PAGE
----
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Pot painting: just one of many activities offered by Student Residential Advisors

How to become a Student Residential Advisor at uni

Hi – I’m Luis and I’m in my third year studying English Literature and Creative Writing BA (Hons). Here I’m going to tell you about how I became a Student Residential Advisor and what the role involves.

Applying to be a Student Residential Advisor (SRA)

When I was about to finish my second year of university, I received an email in which the role of the Student Residential Advisor (SRA) was discussed and encouraged to apply for the next course.

Bearing in mind that I wasn’t in Brighton for my first year and, consequently, had not lived in halls, I did not know very well what it was about. For those who don’t know, the SRAs are students who live in the different accommodations owned by the university (Varley Park, Falmer, Mithras, Moulescoomb, Mithras). We try to make life there as easy as possible by organising activities throughout the three semesters, visiting the different flats to make sure that everyone is well and trying to solve the small problems that living together and being away from home sometimes entail.

After filling out an online form about my professional background and recording a short video talking about myself, I had an interview via Zoom (it was at the height of COVID-19) with Martin, Amy and Noel. Eventually they would become my supervisors.

Room service: all mod cons in halls of residence

Training for the role of SRA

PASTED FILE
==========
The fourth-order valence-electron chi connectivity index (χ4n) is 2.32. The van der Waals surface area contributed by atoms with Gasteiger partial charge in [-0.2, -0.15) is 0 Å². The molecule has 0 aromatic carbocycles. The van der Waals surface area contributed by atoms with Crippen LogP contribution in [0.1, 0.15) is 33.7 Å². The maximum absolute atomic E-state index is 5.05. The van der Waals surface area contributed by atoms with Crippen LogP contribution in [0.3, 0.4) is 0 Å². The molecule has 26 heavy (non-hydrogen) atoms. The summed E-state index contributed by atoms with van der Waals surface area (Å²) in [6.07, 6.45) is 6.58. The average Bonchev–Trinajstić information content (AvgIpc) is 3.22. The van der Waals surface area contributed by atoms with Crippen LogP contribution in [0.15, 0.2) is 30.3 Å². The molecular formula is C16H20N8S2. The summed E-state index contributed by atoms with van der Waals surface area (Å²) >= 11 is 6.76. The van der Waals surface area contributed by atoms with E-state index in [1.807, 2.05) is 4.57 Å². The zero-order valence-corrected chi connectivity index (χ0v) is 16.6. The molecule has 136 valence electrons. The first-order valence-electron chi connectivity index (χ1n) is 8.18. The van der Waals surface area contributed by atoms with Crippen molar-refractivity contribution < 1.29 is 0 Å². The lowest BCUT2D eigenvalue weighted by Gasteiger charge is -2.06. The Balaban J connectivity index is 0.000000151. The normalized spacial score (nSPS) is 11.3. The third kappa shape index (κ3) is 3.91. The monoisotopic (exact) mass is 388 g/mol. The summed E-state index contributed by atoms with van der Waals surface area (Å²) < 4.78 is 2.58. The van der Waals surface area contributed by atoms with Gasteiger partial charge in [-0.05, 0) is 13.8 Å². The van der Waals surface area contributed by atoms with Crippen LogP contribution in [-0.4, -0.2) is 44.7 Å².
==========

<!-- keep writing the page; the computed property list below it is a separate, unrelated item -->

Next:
As SRA, you do not receive a salary per se, but a good discount on the price of your room. After that and choosing my accommodation, in September I had a week of training in Varley Park where we were given training on what to do in case of, let’s say, a fire, in case someone called us (all SRAs have a telephone provided by the accommodation that rotates weekly in case someone needs help in the middle of the night), in case the coexistence in a specific flat did not go well etc. It was really an intense but very enjoyable week, since I shared it with another 20 students in the same role as me and who have become friends since then.

Organising events for students

Once in Moulsecoomb, everything was quite simple. I chose Moulsecoomb because it is literally next to the train station five minutes from Brighton and 10 mins from Falmer, my campus, and because it is not monstrously large.

There was really a feeling of unity and familiarity, both with the other students and with the caretakers, the kind and helpful Stewart and James.

One of my favorite things as an SRA was organizing events throughout the course, which I did with the other two SRAs on site. For this, Amy normally facilitated the event itself and we made a poster that we put on the doors of the flats. We sent an email to the students, bought the necessary materials and refreshments (which the university pays for).

These events have included cooking and baking contests, quiz night (very popular), pumpkin carving for Halloween, an egg hunt for Easter, fish and chips on the beach and pot painting, among others. They were a good opportunity for the students living in Moulsecoomb to meet and hang out, and they always seemed to enjoy themselves.

Personally, I wouldn’t pass up the opportunity to become an SRA. It’s fun, you will meet a bunch of nice people and it’s really rewarding when someone contacts you with a problem and you manage to help them.

Student looking at their phone

Word from the uni…

For more information on accommodation and contacting an SRA, visit our Residential Wellbeing section.

For information about the accommodation options at the university, visit our Accommodation and Locations section.

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English Literature and Creative Writing BAindependent livingresidential wellbeingstudent residential advisorsUniversity hallsWellbeing

Luis Abbou Planisi • 19th October 2022

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